The current fee structure lacks a comprehensive account of the work required by a validator to process a transaction. It is currently only based on the number of signatures in a transaction but is meant to account for the work that the validator must perform to validate each transaction. The validator performs a lot more user-defined work than just signature verification. Processing a transaction typically includes signature verifications, account locking, account loading, and instruction processing.
The following solution does not specify what native token costs are to be associated with the new fee structure. Instead, it sets the criteria and provides the knobs that a cost model can use to determine those costs.
The goal of the fees is to cover the computation cost of processing a transaction. Each of the fee categories below will be represented as a compute unit cost that, when added together, encompasses the entire cost of processing the transaction. By calculating the total cost of the transaction, the runtime can charge a more representative fee and make better transaction scheduling decisions.
A fee will be calculated based on:
- Number of signatures
- Fixed rate per signature
- Number of write locks
- Fixed rate per writable account
- Data byte cost
- Fixed rate per byte of the sum of the length all a transactions instruction datas
- Account sizes
- Account sizes can't be known up-front but can account for a considerable amount of the load the transaction incurs on the network. The payer will be charged for a maximum account size (10m) upfront and refunded the difference after the actual account sizes are known.
- Compute budget
- Each transaction will be given a default transaction-wide compute budget of 200k units with the option of requesting a larger budget via a compute budget instruction up to a maximum of 1m units. This budget is used to limit the time it takes to process a transaction. The compute budget portion of the fee will be charged up-front based on the default or requested amount. After processing, the actual number of units consumed will be known, and the payer will be refunded the difference, so the payer only pays for what they used. Builtin programs will have a fixed cost while BPF program's cost will be measured at runtime.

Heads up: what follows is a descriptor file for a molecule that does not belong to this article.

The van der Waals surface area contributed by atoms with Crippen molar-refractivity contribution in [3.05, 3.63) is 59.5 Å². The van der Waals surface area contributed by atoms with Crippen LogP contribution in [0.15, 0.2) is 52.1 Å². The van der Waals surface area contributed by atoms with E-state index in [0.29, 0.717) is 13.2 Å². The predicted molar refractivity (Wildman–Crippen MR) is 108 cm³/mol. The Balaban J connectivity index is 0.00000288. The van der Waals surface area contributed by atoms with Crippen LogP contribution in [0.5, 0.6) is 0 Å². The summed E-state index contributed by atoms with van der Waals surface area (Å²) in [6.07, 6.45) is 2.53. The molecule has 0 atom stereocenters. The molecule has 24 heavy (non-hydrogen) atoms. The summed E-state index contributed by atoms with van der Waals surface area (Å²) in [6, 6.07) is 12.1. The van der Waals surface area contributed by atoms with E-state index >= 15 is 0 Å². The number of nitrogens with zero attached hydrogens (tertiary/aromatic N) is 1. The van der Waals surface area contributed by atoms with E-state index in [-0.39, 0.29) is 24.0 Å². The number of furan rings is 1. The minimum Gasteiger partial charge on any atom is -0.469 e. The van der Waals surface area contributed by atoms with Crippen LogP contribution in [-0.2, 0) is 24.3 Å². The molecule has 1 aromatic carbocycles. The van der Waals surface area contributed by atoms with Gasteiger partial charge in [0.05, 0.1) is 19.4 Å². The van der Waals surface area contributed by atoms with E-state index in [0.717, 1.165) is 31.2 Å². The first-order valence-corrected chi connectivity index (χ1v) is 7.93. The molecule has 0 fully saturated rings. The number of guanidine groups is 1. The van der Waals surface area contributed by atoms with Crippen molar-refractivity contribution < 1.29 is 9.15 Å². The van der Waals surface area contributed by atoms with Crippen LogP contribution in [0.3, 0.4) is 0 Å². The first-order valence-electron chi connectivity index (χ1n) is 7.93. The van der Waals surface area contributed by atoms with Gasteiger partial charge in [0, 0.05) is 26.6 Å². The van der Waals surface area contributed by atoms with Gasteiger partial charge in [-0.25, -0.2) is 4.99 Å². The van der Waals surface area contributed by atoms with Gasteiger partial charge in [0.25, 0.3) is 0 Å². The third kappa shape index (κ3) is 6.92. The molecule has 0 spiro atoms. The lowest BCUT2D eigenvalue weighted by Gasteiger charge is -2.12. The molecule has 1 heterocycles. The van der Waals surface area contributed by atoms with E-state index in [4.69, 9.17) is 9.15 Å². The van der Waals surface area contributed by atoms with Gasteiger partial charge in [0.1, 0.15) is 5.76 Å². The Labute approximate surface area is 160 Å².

- Precompiled programs
- Precompiled programs are performing compute-intensive operations. The work incurred by a precompiled program is predictable based on the instruction's data array. Therefore a cost will be assigned per precompiled program based on the parsing of instruction data. Because precompiled programs are processed outside of the bank, their compute cost will not be reflected in the compute budget and will not be used in transaction scheduling decisions. The methods used to determine the fixed cost of the components above are described in #19627
The cost model is used to assess what load a transaction will incur during in-slot processing and then make decisions on how to best schedule transaction into batches.
The cost model's criteria are identical to the fee's criteria except for signatures and precompiled programs. These two costs are incurred before a transaction is scheduled and therefore do not affect how long a transaction takes within a slot to process.
The current compute budget caps are independently applied to each instruction within a transaction. This means the overall transaction cap varies depending on how many instructions are in the transaction. To more accurately schedule a transaction, the compute budget will be applied transaction-wide. One challenge of the transaction-wide cap is that each instruction (program) can no longer expect to be given an equal amount of compute units. Each instruction will be given the remaining units left over after processing earlier instructions. This will provide some additional tuning and composability challenges for developers.